Adenomatous Polyposis Syndromes
Attenuated familial polyposis syndrome (AFAP)
AFAP-affected patients develop a much lower number of polyps, commonly less than 100. The risk of cancer development is very high, but under 100%. Polyps and cancer appear 10 to 15 years later, on average, than in FAP (usually when the patient is in their early 30ís). Polyps tend to be present in the proximal colon, although rectal-sparing is common. Duodenal adenomas and fundic gland polyps are also frequently described in AFAP patients.
Screening for AFAP is tailored to the individual family history. A full colonoscopy should be performed; flexible-sigmoidoscopy is not sufficient due to the common proximal location of the polyps. Surveillance should start at age 25 or 10 years earlier than the earliest diagnosis in the family and continue annually, or at recommended intervals. Colectomy is recommended when polyps become difficult to manage endoscopically.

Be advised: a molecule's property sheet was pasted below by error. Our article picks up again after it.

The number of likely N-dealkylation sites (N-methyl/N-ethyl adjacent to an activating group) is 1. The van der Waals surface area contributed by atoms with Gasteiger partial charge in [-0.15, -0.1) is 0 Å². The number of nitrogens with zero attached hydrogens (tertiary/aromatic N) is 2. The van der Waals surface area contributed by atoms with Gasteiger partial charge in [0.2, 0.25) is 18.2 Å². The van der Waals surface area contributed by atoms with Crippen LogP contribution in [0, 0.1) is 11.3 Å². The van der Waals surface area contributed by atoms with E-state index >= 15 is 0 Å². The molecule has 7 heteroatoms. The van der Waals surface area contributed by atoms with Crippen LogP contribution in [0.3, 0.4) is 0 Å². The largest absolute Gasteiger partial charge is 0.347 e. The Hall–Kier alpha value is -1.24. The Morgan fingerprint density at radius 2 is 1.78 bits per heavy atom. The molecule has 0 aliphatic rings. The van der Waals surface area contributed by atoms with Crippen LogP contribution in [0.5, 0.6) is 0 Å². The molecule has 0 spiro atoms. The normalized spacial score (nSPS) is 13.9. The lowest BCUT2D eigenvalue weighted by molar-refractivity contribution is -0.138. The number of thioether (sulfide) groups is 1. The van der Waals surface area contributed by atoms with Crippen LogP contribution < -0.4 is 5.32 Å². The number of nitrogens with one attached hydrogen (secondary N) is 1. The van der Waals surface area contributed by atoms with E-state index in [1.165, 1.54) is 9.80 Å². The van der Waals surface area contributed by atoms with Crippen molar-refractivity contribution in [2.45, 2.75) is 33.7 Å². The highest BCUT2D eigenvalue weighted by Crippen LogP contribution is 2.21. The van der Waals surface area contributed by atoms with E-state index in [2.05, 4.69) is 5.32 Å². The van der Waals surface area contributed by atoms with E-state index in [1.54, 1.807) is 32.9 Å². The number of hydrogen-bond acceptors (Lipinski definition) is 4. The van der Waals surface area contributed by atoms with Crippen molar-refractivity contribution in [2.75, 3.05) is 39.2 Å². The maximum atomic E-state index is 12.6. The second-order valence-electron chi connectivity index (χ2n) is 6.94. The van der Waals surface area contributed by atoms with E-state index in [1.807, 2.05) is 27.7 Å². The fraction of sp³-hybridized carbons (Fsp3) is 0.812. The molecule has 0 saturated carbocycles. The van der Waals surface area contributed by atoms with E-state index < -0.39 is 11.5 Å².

Genetic testing and AFAP
AFAP is due to germ-line mutations in the APC gene at the proximal and distal extremes of the gene or in certain areas of exon 9. Therefore, Genetic testing involves APC gene mutation analysis. Hypothetically, the different phenotype of AFAP might be due to attenuated alleles producing mutant peptides that are too short or otherwise unable to interfere with the product of the normal allele to form the functional heterodimer, or they would be only partially functioning peptides.
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